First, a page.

A voluminous forage harvest is usually a blessing. But this may not be the case for those who aren’t prepared for it.
Some of our customers found themselves with more than they bargained for when they experimented with a mix of MasterGraze, a BMR tillering corn, and cowpeas, a viney summer annual legume. The MasterGraze is planted with a corn planter on 15-inch rows, and is often recommended for grazing or green chop prior to tasseling. (If left to grow to maturity, the corn is susceptible to disease and lodging issues.) The cowpeas are typically planted after the corn, drilled over top of the corn planting. This is usually done in a perpendicular direction to the corn rows, but parallel planting works as well. The result is a stand made solid and thick by the corn tillers (often 3-4 per plant), the close rows of corn and the vining cowpeas that thicken between and sometimes climb the corn stalks. If grazed or cut for baleage, it’s a highly nutritious crop. The corn contributes digestible fiber and sugars, and the cowpeas bring protein into the mix, creating a high quality, balanced feed that needs minimal supplementation in the barn for milk production on par with regular corn silage. The mix makes an excellent one-time grazing option after 60 days, but it can also be machine harvested for an average 3-5 tons of dry matter per acre.
Agronomically, it works well, especially in an organic system. Cowpeas fill in the spaces around corn plants for excellent weed suppression, and the corn provides structural support for the vining legume.
Most of the problems arise when it comes to harvest management. Because MasterGraze is an optimal feed at an immature stage, it can be close to 90 percent moisture at harvest, giving us a high volume of very wet, heavy forage. At 4 tons per acre of dry matter, this material at a harvest moisture of 90% moisture is 40 tons per acre of wet material that we have to handle, a tremendous amount of wet material to put through a haybine, but we’ve done it! Cutting and wilting such a large volume of material, rather than direct chopping (as with corn and sorghum silage) is new to many farmers. If it is treated as a direct harvest chop, this can be done and fed directly to the cows as green chop. But it is much too wet for trench, ag-bag or silo application if chopped at this high moisture. And it can’t be treated as a simple haylage crop because of its heavy mass. We have harvested this successfully with lighter smaller scale haybines, but the key is that care and attention must be taken during cutting and tedding. Instead of opening the rolls to allow more material through, we drove slower in a lower range to handle the heavy material that we had. Driving slowly to let the machinery process all the forage is the most important consideration. Once cut, laid out wide and then tedded, it will wilt down. Ted it slowly and keep it spread out wide for fast drying.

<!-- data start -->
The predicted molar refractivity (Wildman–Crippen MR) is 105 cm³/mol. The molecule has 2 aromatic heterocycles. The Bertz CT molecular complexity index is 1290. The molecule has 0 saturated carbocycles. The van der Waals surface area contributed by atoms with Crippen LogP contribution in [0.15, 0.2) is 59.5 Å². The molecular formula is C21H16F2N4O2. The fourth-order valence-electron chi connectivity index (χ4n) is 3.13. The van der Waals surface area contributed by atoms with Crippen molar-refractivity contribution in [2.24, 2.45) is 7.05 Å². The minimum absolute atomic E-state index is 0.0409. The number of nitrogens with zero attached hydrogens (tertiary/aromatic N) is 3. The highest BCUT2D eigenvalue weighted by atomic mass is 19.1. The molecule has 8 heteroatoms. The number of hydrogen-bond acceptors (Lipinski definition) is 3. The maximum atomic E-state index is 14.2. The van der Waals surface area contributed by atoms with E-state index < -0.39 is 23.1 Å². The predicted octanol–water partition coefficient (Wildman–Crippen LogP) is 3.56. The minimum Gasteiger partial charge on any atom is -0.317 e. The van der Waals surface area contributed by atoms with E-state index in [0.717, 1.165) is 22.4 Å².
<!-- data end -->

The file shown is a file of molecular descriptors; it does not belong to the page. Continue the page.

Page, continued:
Also important is leaving at least a 4-inch residual. This keeps your blades out of the soil, as well as leaving more stubble to dry the heavy material and allow air circulation around and under the swath.
After tedding and wilting down it can be handled and windrowed and baled much easier. Windrowing and baling of the wilted material goes quicker with the lower moisture content compared to cutting and the initial tedding when it is moist and heavy.
MasterGraze and cowpeas (and even straight MasterGraze) is a unique crop that takes some getting used to. As with anything new, we recommend experimenting with in on small acreage first. If you like it, and you feel equipped to handle it, go bigger. Lots of forage is usually a blessing, but it demands patience and preparation to make it work.
This approach is useful in dealing with other mixes as well – even simple ones – that are highly productive. In past
years, we’ve even run into this problem with a heavy spring cutting of barley and crimson clover, a crop that yielded so well it broke our shear pins on our forage chopper, not once but three times! (Yes, we were trying to go too fast!) We need to go slow with heavy wet material. Be cautious, be aware of what you’re working with, and the number one rule is don’t rush the harvest. Your patience will be rewarded many times over with a heavy nutritious feed crop and less time in the field unclogging or fixing machinery that got jammed up from rushing it.